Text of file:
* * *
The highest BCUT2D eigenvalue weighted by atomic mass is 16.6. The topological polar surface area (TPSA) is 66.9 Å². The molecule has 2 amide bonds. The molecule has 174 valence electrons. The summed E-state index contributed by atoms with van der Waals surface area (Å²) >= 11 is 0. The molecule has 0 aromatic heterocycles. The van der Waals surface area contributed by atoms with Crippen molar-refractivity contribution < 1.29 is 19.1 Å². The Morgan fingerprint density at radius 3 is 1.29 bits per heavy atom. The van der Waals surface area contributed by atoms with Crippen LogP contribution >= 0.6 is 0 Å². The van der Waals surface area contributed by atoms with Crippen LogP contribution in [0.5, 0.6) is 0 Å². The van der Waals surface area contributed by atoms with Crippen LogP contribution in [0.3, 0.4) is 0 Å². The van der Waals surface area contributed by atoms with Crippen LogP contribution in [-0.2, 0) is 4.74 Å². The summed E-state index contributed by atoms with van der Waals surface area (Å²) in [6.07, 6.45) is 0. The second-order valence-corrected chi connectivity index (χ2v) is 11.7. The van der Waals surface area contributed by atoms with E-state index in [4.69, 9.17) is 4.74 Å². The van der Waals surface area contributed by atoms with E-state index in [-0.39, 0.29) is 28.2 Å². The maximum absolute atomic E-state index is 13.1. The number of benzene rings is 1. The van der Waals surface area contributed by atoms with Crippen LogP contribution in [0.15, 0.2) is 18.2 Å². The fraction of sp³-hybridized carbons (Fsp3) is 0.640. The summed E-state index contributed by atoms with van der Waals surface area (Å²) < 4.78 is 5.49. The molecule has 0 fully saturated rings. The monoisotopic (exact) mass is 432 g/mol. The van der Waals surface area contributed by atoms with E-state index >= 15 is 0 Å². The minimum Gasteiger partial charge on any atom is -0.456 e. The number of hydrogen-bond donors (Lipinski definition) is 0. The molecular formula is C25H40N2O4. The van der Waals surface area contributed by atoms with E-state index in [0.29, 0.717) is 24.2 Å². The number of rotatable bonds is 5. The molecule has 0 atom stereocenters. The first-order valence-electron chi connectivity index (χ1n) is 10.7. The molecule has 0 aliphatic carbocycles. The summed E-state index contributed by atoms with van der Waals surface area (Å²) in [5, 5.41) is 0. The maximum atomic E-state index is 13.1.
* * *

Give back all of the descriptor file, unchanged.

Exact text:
The highest BCUT2D eigenvalue weighted by atomic mass is 16.6. The topological polar surface area (TPSA) is 66.9 Å². The molecule has 2 amide bonds. The molecule has 174 valence electrons. The summed E-state index contributed by atoms with van der Waals surface area (Å²) >= 11 is 0. The molecule has 0 aromatic heterocycles. The van der Waals surface area contributed by atoms with Crippen molar-refractivity contribution < 1.29 is 19.1 Å². The Morgan fingerprint density at radius 3 is 1.29 bits per heavy atom. The van der Waals surface area contributed by atoms with Crippen LogP contribution >= 0.6 is 0 Å². The van der Waals surface area contributed by atoms with Crippen LogP contribution in [0.5, 0.6) is 0 Å². The van der Waals surface area contributed by atoms with Crippen LogP contribution in [0.3, 0.4) is 0 Å². The van der Waals surface area contributed by atoms with Crippen LogP contribution in [-0.2, 0) is 4.74 Å². The summed E-state index contributed by atoms with van der Waals surface area (Å²) in [6.07, 6.45) is 0. The second-order valence-corrected chi connectivity index (χ2v) is 11.7. The van der Waals surface area contributed by atoms with E-state index in [4.69, 9.17) is 4.74 Å². The van der Waals surface area contributed by atoms with E-state index in [-0.39, 0.29) is 28.2 Å². The maximum absolute atomic E-state index is 13.1. The number of benzene rings is 1. The van der Waals surface area contributed by atoms with Crippen LogP contribution in [0.15, 0.2) is 18.2 Å². The fraction of sp³-hybridized carbons (Fsp3) is 0.640. The summed E-state index contributed by atoms with van der Waals surface area (Å²) < 4.78 is 5.49. The molecule has 0 fully saturated rings. The monoisotopic (exact) mass is 432 g/mol. The van der Waals surface area contributed by atoms with E-state index >= 15 is 0 Å². The minimum Gasteiger partial charge on any atom is -0.456 e. The number of hydrogen-bond donors (Lipinski definition) is 0. The molecular formula is C25H40N2O4. The van der Waals surface area contributed by atoms with E-state index in [0.29, 0.717) is 24.2 Å². The number of rotatable bonds is 5. The molecule has 0 atom stereocenters. The first-order valence-electron chi connectivity index (χ1n) is 10.7. The molecule has 0 aliphatic carbocycles. The summed E-state index contributed by atoms with van der Waals surface area (Å²) in [5, 5.41) is 0. The maximum atomic E-state index is 13.1.